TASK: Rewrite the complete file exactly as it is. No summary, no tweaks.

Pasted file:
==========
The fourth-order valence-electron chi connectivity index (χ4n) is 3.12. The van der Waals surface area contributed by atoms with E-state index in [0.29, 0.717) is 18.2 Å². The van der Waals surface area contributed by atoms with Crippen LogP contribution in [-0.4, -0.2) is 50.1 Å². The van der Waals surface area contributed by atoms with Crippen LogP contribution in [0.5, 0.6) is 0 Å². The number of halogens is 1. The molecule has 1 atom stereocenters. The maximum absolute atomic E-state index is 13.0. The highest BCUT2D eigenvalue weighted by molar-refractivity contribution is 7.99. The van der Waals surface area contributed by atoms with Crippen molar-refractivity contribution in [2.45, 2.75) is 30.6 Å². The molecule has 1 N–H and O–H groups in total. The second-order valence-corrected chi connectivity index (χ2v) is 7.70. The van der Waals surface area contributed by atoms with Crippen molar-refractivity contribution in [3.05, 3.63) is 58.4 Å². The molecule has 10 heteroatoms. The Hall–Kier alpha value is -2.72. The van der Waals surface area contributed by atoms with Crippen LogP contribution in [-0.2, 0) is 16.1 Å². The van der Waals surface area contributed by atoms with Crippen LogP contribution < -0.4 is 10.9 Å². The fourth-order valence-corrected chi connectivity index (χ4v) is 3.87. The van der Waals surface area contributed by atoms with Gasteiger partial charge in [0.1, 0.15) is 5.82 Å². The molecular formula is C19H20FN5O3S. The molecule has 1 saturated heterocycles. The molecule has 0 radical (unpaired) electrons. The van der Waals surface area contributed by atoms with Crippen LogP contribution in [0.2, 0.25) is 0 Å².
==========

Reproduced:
The fourth-order valence-electron chi connectivity index (χ4n) is 3.12. The van der Waals surface area contributed by atoms with E-state index in [0.29, 0.717) is 18.2 Å². The van der Waals surface area contributed by atoms with Crippen LogP contribution in [-0.4, -0.2) is 50.1 Å². The van der Waals surface area contributed by atoms with Crippen LogP contribution in [0.5, 0.6) is 0 Å². The number of halogens is 1. The molecule has 1 atom stereocenters. The maximum absolute atomic E-state index is 13.0. The highest BCUT2D eigenvalue weighted by molar-refractivity contribution is 7.99. The van der Waals surface area contributed by atoms with Crippen molar-refractivity contribution in [2.45, 2.75) is 30.6 Å². The molecule has 1 N–H and O–H groups in total. The second-order valence-corrected chi connectivity index (χ2v) is 7.70. The van der Waals surface area contributed by atoms with Crippen molar-refractivity contribution in [3.05, 3.63) is 58.4 Å². The molecule has 10 heteroatoms. The Hall–Kier alpha value is -2.72. The van der Waals surface area contributed by atoms with Crippen LogP contribution in [-0.2, 0) is 16.1 Å². The van der Waals surface area contributed by atoms with Crippen LogP contribution < -0.4 is 10.9 Å². The fourth-order valence-corrected chi connectivity index (χ4v) is 3.87. The van der Waals surface area contributed by atoms with Gasteiger partial charge in [0.1, 0.15) is 5.82 Å². The molecular formula is C19H20FN5O3S. The molecule has 1 saturated heterocycles. The molecule has 0 radical (unpaired) electrons. The van der Waals surface area contributed by atoms with Crippen LogP contribution in [0.2, 0.25) is 0 Å².